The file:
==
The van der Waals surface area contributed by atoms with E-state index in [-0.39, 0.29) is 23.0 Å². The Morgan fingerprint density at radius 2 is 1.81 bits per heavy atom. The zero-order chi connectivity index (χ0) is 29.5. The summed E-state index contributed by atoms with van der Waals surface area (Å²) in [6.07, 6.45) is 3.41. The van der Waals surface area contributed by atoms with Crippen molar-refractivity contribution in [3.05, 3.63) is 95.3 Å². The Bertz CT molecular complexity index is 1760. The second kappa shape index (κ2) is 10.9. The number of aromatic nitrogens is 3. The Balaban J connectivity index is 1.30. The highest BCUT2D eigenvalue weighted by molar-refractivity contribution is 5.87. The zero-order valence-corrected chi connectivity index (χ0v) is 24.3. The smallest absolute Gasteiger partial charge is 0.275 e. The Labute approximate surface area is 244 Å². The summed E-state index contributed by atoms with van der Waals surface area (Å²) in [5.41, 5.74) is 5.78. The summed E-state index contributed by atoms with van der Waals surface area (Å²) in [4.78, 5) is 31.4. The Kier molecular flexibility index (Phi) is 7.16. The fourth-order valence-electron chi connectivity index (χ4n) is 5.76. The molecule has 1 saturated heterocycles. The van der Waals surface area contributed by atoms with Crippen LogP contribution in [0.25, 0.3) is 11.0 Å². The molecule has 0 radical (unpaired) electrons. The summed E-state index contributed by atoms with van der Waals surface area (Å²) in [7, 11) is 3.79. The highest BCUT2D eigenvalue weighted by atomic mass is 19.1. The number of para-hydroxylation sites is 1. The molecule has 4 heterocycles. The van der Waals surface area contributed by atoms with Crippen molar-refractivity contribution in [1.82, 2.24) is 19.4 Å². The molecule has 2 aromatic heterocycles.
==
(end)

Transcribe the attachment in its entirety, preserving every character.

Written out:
The van der Waals surface area contributed by atoms with E-state index in [-0.39, 0.29) is 23.0 Å². The Morgan fingerprint density at radius 2 is 1.81 bits per heavy atom. The zero-order chi connectivity index (χ0) is 29.5. The summed E-state index contributed by atoms with van der Waals surface area (Å²) in [6.07, 6.45) is 3.41. The van der Waals surface area contributed by atoms with Crippen molar-refractivity contribution in [3.05, 3.63) is 95.3 Å². The Bertz CT molecular complexity index is 1760. The second kappa shape index (κ2) is 10.9. The number of aromatic nitrogens is 3. The Balaban J connectivity index is 1.30. The highest BCUT2D eigenvalue weighted by molar-refractivity contribution is 5.87. The zero-order valence-corrected chi connectivity index (χ0v) is 24.3. The smallest absolute Gasteiger partial charge is 0.275 e. The Labute approximate surface area is 244 Å². The summed E-state index contributed by atoms with van der Waals surface area (Å²) in [5.41, 5.74) is 5.78. The summed E-state index contributed by atoms with van der Waals surface area (Å²) in [4.78, 5) is 31.4. The Kier molecular flexibility index (Phi) is 7.16. The fourth-order valence-electron chi connectivity index (χ4n) is 5.76. The molecule has 1 saturated heterocycles. The van der Waals surface area contributed by atoms with Crippen LogP contribution in [0.25, 0.3) is 11.0 Å². The molecule has 0 radical (unpaired) electrons. The summed E-state index contributed by atoms with van der Waals surface area (Å²) in [7, 11) is 3.79. The highest BCUT2D eigenvalue weighted by atomic mass is 19.1. The number of para-hydroxylation sites is 1. The molecule has 4 heterocycles. The van der Waals surface area contributed by atoms with Crippen molar-refractivity contribution in [1.82, 2.24) is 19.4 Å². The molecule has 2 aromatic heterocycles.